George Galloway’s two shows on the Iranian government funded news channel, Press TV, have been criticised by Ofcom for breaching impartiality rules after the Respect MP branded Israel’s actions in the Gaza conflict “war crimes”.
During the Gaza conflict, in January this year, the broadcasting regulator received complaints from viewers that Galloway’s programmes were biased against Israel and that Galloway did not conduct a balanced discussion.
There were four complaints over three programmes, two editions of Comment broadcast on 8 and 15 January and The Real Deal, broadcast on 18 January.
Ofcom said it also had concerns about a fourth programme, an edition of Comment broadcast on 23 January 2009.
During the three editions of Comment, Ofcom said Galloway answered telephone calls live and he read out and commented on emails and SMS texts received from viewers.
Ofcom said: “It should be noted that where a matter of major political controversy is being discussedâ€¦the broadcaster must ensure that an appropriately wide range of significant views must be included and given due weight in each programme or in clearly linked and timely programmes.
“This is especially important where a presenter is known to have strongly held views on the subject being discussed in the programme and clearly makes his position clear throughout the programme.”
The regulator said the three editions of Comment were overwhelmingly from a pro-Palestinian point of view and were highly critical of Israeli policy.
Ofcom said: “The presenter spoke from an entirely pro-Palestinian point of view. There was not one telephone call from a pro-Israeli position in any of the programmes and only the most limited and short text or email messages from viewers from a pro-Israeli position.”
The regulator said Galloway variously labelled Israel as committing “murder”, “apartheid-style occupation” and “war crimes”.
In the episode of The Real Deal, Galloway made references to Gaza being a “killing zone” and to the “ethnic cleansing of the Palestinian people”. He ended the edition by dedicating the programme to the “brave men, women and children of Palestine”, adding: “You will overcome, I believe that.”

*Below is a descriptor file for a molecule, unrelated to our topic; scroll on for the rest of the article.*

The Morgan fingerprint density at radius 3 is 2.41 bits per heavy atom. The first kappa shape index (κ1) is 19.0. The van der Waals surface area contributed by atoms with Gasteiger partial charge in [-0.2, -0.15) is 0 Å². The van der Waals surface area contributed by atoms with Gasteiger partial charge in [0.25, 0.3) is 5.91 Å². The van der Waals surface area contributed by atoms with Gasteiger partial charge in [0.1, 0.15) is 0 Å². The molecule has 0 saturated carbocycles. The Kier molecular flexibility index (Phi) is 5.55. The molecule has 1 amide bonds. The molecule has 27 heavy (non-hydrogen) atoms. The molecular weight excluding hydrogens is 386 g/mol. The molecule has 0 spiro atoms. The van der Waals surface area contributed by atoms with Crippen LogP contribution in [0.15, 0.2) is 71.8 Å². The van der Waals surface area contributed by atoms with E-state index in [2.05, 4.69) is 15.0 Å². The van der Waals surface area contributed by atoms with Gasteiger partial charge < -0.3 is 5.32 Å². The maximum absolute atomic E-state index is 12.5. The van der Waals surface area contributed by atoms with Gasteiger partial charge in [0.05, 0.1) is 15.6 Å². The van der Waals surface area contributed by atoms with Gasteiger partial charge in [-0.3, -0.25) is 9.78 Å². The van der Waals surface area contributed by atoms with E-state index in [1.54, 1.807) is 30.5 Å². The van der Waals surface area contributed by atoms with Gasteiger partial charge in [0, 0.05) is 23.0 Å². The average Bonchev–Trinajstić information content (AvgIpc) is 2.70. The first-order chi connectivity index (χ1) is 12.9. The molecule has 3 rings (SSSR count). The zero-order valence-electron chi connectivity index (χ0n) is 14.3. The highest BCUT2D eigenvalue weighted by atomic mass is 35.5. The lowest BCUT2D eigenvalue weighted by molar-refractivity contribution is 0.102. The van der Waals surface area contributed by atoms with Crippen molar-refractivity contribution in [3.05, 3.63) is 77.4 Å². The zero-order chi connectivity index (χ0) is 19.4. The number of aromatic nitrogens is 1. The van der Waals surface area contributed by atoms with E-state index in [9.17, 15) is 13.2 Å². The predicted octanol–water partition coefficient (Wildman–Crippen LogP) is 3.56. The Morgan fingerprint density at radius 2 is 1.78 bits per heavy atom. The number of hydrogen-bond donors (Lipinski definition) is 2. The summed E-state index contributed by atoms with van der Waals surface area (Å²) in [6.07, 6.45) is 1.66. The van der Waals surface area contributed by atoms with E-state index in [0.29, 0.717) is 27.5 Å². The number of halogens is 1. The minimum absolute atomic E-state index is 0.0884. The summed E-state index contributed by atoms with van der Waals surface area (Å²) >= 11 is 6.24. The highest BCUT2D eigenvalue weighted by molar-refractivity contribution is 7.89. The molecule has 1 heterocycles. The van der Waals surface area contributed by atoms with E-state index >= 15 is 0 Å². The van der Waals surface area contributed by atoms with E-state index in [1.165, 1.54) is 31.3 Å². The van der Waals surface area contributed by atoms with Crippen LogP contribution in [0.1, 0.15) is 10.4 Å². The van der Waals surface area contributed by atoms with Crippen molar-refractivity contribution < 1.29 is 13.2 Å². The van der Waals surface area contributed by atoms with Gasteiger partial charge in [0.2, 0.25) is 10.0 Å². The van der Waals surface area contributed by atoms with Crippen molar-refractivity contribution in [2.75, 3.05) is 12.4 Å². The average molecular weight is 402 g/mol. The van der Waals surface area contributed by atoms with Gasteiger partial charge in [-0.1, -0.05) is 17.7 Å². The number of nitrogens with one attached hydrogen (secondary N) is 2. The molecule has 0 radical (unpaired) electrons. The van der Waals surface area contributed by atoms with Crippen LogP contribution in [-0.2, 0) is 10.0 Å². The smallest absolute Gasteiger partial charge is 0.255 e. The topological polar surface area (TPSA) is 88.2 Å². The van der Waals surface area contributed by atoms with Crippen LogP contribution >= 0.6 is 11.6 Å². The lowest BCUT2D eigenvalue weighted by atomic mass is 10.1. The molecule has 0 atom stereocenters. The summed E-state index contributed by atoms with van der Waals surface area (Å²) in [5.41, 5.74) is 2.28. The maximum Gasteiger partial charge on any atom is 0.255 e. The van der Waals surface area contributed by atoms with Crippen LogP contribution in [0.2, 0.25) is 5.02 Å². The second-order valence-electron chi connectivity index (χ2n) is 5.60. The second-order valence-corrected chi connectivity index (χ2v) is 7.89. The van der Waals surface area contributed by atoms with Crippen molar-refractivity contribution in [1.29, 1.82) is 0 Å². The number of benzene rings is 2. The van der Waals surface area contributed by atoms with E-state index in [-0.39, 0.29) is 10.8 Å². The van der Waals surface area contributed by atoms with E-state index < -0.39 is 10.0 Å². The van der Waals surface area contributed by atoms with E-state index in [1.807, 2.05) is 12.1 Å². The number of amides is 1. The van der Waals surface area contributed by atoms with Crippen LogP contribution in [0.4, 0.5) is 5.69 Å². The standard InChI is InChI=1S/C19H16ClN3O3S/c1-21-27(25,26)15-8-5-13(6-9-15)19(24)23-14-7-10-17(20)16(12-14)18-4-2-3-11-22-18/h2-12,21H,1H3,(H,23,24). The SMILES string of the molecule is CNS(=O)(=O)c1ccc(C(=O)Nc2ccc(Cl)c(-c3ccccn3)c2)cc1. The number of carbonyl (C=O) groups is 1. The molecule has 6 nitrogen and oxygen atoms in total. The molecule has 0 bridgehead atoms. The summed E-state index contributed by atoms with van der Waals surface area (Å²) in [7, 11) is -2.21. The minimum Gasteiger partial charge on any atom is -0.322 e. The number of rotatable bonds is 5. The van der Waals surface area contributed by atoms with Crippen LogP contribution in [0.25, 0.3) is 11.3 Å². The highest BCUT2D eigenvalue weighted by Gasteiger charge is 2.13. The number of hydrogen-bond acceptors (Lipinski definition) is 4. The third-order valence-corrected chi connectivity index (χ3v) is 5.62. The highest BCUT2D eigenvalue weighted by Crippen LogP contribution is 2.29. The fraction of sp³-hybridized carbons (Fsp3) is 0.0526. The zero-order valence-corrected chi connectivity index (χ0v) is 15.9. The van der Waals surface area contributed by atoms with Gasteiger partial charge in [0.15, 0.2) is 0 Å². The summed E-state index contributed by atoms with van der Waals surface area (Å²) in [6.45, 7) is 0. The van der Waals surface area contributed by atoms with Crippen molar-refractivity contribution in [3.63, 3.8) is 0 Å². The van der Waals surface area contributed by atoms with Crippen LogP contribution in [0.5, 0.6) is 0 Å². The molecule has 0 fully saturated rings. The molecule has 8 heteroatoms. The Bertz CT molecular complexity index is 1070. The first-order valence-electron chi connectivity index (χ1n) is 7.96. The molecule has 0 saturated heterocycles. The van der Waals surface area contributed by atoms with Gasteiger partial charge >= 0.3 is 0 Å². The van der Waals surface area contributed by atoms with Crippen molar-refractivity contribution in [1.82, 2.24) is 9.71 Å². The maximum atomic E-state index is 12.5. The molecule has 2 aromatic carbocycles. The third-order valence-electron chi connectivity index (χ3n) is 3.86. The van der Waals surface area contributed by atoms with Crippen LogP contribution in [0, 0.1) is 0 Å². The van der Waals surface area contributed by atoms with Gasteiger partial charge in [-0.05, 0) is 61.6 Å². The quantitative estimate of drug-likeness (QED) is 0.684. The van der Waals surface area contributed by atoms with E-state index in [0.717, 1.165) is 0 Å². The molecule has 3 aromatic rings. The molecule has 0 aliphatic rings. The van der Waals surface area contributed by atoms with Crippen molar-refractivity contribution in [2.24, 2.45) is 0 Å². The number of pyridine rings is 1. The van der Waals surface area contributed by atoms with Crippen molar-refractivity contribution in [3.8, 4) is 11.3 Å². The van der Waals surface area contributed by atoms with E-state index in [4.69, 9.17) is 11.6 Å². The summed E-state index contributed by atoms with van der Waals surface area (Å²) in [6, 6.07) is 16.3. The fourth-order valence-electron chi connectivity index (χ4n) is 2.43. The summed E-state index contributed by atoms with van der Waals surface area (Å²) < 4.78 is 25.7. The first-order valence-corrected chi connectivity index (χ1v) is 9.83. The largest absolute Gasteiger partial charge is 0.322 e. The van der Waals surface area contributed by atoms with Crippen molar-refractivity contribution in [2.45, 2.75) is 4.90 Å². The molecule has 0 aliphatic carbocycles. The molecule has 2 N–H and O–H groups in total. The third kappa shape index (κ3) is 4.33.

Press TV maintained that all the programmes complied with the rules on impartiality saying there were “sufficient” alternative views within each show.
Ofcom said examples of contributions that could be labelled as being broadly supportive of the actions of the Israeli state in Gaza were “extremely limited”.
It also ruled Press TV breached the broadcasting code on the grounds of impartiality and giving “due weight” to a range of views from an Israeli perspective.
Ofcom said: “There was not an appropriately wide range of significant views included and that the views that were included that were contrary to the opinion of the presenter, were not given due weight.
“The Israeli-Palestinian conflict understandably raises extremely strong views and emotions from all sides.
“It is right that broadcasters are able to reflect such opinions within its programmes. There must be a place for such programming which gives air to highly opinionated and vocal reaction on issues of such importance.
“However, in order to comply with the code, broadcasters must ensure that, when discussing matters of major political or industrial controversy or a major matter relating to current public policy, a real range of significant views are included in a programme.
“Further, in such cases, when presenting any significant alternative view, it must be given due weight and consideration.”